artuga:

One of the many, many great things about art: cultural diplomacy.
NPR’s Morning Edition ran a story about a funding model for arts management used by the United States that is, well, a little unheard of in countries like Cambodia and Zanzibar. As Kennedy Center President Michael Kaiser explains, the United States “developed this private philanthropy model because of a separation of  art and state that really emerged from the Puritans who thought that  music and dance were evil.”
Representatives from the global art world have been meeting in D.C. for this exact type of training. What propels these meetings beyond simple marketing strategies- which they do discuss- is how to make these tools applicable in countries that are dealing with things like social unrest, violence, and political turmoil.
From the article: “Patrick Jude-Oteh runs a theater company in Jos, Nigeria.  He says he  had his doubts when he first heard Michael Kaiser teach.  “I thought,  ‘This cannot work in my environment.  The environment is too volatile,’”  Jude-Oteh says.
But now that he’s just  completed his third summer as a Kennedy Center fellow, Jude-Oteh has  changed his tune.  He says one of the most important things he’s learned  is to communicate directly with his audience.
“You  get them involved in what you are doing,” he says. “The more people get  excited, the more people are happy to be associated with you and that’s  what has happened.”
Another fellow, Reem  Kassem from Alexandria, Egypt recently did the unthinkable.  Last  February, a month after thousands of protesters clashed violently with  police, Kassem organized an outdoor arts festival with dancers,  musicians and workshops for children.
“It  wouldn’t have gone without the new political situation in the country,”  Kassem says.  Under the old regime, she says, collective gatherings on  the streets were prohibited.
During her summer at the Kennedy Center, Kassem  was able to share the story with — and get help from — other fellows  from all over the world.  The director of a dance organization in the  U.K., for example, suggested she ask wealthy Egyptians living in London  or New York for support.
Kassem says she’ll  return to Egypt equipped with a strategic plan to make the outdoor  festival — called “Start With Yourself” — an annual event.  “And I will  come back [to Washington] next year with more questions,” she says.”
Read the entire article here: http://www.npr.org/2011/08/11/139240605/world-art-managers-find-new-funding-models-in-d-c

artuga:

One of the many, many great things about art: cultural diplomacy.

NPR’s Morning Edition ran a story about a funding model for arts management used by the United States that is, well, a little unheard of in countries like Cambodia and Zanzibar. As Kennedy Center President Michael Kaiser explains, the United States “developed this private philanthropy model because of a separation of art and state that really emerged from the Puritans who thought that music and dance were evil.”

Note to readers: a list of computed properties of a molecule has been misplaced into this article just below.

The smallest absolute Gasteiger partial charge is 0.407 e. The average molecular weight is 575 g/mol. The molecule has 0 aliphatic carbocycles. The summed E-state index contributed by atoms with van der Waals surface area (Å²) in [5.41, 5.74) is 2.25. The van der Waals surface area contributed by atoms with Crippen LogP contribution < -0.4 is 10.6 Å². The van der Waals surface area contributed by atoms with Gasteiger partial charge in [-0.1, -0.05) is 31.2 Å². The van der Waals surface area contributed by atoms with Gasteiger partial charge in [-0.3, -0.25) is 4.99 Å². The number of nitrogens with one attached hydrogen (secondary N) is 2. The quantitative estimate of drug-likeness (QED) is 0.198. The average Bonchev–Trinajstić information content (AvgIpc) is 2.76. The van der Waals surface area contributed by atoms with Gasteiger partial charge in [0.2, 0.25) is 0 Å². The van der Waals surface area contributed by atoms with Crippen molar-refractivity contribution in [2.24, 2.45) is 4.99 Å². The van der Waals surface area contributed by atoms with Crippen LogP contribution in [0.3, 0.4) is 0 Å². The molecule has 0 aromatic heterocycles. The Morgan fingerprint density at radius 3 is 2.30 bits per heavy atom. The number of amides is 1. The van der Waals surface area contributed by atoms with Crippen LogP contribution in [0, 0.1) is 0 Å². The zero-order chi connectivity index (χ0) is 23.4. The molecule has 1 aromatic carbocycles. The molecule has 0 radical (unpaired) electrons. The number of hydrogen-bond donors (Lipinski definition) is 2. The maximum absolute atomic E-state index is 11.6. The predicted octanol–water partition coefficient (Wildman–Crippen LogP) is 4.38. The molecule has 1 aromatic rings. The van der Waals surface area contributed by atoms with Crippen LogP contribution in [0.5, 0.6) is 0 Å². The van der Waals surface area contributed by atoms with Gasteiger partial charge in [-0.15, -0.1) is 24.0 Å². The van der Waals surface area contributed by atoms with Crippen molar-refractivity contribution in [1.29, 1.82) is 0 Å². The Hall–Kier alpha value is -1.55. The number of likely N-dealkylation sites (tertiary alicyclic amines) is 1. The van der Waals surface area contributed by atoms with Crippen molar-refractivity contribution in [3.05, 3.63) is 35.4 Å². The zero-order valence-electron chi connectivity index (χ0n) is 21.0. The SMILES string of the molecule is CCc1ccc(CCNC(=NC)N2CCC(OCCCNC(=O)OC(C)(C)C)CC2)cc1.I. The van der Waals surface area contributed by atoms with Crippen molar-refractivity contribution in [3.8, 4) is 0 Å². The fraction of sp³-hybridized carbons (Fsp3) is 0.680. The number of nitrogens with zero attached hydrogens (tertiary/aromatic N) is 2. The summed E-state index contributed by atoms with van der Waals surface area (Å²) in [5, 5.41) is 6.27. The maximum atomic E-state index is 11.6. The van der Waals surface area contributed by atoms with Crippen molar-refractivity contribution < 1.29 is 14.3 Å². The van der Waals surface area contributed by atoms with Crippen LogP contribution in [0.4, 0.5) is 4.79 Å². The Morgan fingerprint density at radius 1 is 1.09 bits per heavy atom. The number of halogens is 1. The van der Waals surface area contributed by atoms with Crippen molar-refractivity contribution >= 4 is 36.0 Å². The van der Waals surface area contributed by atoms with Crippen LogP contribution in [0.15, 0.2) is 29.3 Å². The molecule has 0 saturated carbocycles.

Representatives from the global art world have been meeting in D.C. for this exact type of training. What propels these meetings beyond simple marketing strategies- which they do discuss- is how to make these tools applicable in countries that are dealing with things like social unrest, violence, and political turmoil.

From the article: “Patrick Jude-Oteh runs a theater company in Jos, Nigeria. He says he had his doubts when he first heard Michael Kaiser teach. “I thought, ‘This cannot work in my environment. The environment is too volatile,’” Jude-Oteh says.

But now that he’s just completed his third summer as a Kennedy Center fellow, Jude-Oteh has changed his tune. He says one of the most important things he’s learned is to communicate directly with his audience.

“You get them involved in what you are doing,” he says. “The more people get excited, the more people are happy to be associated with you and that’s what has happened.”

Another fellow, Reem Kassem from Alexandria, Egypt recently did the unthinkable. Last February, a month after thousands of protesters clashed violently with police, Kassem organized an outdoor arts festival with dancers, musicians and workshops for children.

“It wouldn’t have gone without the new political situation in the country,” Kassem says. Under the old regime, she says, collective gatherings on the streets were prohibited.

During her summer at the Kennedy Center, Kassem was able to share the story with — and get help from — other fellows from all over the world. The director of a dance organization in the U.K., for example, suggested she ask wealthy Egyptians living in London or New York for support.

Kassem says she’ll return to Egypt equipped with a strategic plan to make the outdoor festival — called “Start With Yourself” — an annual event. “And I will come back [to Washington] next year with more questions,” she says.”

Read the entire article here: http://www.npr.org/2011/08/11/139240605/world-art-managers-find-new-funding-models-in-d-c